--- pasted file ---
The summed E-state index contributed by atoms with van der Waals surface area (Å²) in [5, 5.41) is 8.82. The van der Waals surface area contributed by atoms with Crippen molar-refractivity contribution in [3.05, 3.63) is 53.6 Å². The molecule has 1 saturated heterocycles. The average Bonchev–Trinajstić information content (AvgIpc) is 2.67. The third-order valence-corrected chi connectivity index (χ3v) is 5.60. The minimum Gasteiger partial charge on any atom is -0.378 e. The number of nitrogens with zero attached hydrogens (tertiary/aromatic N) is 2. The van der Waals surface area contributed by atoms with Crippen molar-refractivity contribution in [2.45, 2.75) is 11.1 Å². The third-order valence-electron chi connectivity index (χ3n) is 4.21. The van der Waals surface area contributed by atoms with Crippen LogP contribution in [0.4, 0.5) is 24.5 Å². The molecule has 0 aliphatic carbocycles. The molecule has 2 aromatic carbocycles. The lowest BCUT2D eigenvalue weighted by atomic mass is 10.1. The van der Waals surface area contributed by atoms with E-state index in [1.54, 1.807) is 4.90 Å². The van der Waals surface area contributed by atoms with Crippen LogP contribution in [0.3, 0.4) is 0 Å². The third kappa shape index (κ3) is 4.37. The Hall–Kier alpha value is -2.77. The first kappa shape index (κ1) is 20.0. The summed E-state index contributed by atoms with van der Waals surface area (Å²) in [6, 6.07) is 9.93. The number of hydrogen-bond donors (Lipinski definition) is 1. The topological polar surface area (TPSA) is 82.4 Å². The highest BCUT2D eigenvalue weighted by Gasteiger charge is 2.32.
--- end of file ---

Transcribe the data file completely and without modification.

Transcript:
The summed E-state index contributed by atoms with van der Waals surface area (Å²) in [5, 5.41) is 8.82. The van der Waals surface area contributed by atoms with Crippen molar-refractivity contribution in [3.05, 3.63) is 53.6 Å². The molecule has 1 saturated heterocycles. The average Bonchev–Trinajstić information content (AvgIpc) is 2.67. The third-order valence-corrected chi connectivity index (χ3v) is 5.60. The minimum Gasteiger partial charge on any atom is -0.378 e. The number of nitrogens with zero attached hydrogens (tertiary/aromatic N) is 2. The van der Waals surface area contributed by atoms with Crippen molar-refractivity contribution in [2.45, 2.75) is 11.1 Å². The third-order valence-electron chi connectivity index (χ3n) is 4.21. The van der Waals surface area contributed by atoms with Crippen LogP contribution in [0.4, 0.5) is 24.5 Å². The molecule has 0 aliphatic carbocycles. The molecule has 2 aromatic carbocycles. The lowest BCUT2D eigenvalue weighted by atomic mass is 10.1. The van der Waals surface area contributed by atoms with E-state index in [1.54, 1.807) is 4.90 Å². The van der Waals surface area contributed by atoms with Crippen LogP contribution in [0.3, 0.4) is 0 Å². The third kappa shape index (κ3) is 4.37. The Hall–Kier alpha value is -2.77. The first kappa shape index (κ1) is 20.0. The summed E-state index contributed by atoms with van der Waals surface area (Å²) in [6, 6.07) is 9.93. The number of hydrogen-bond donors (Lipinski definition) is 1. The topological polar surface area (TPSA) is 82.4 Å². The highest BCUT2D eigenvalue weighted by Gasteiger charge is 2.32.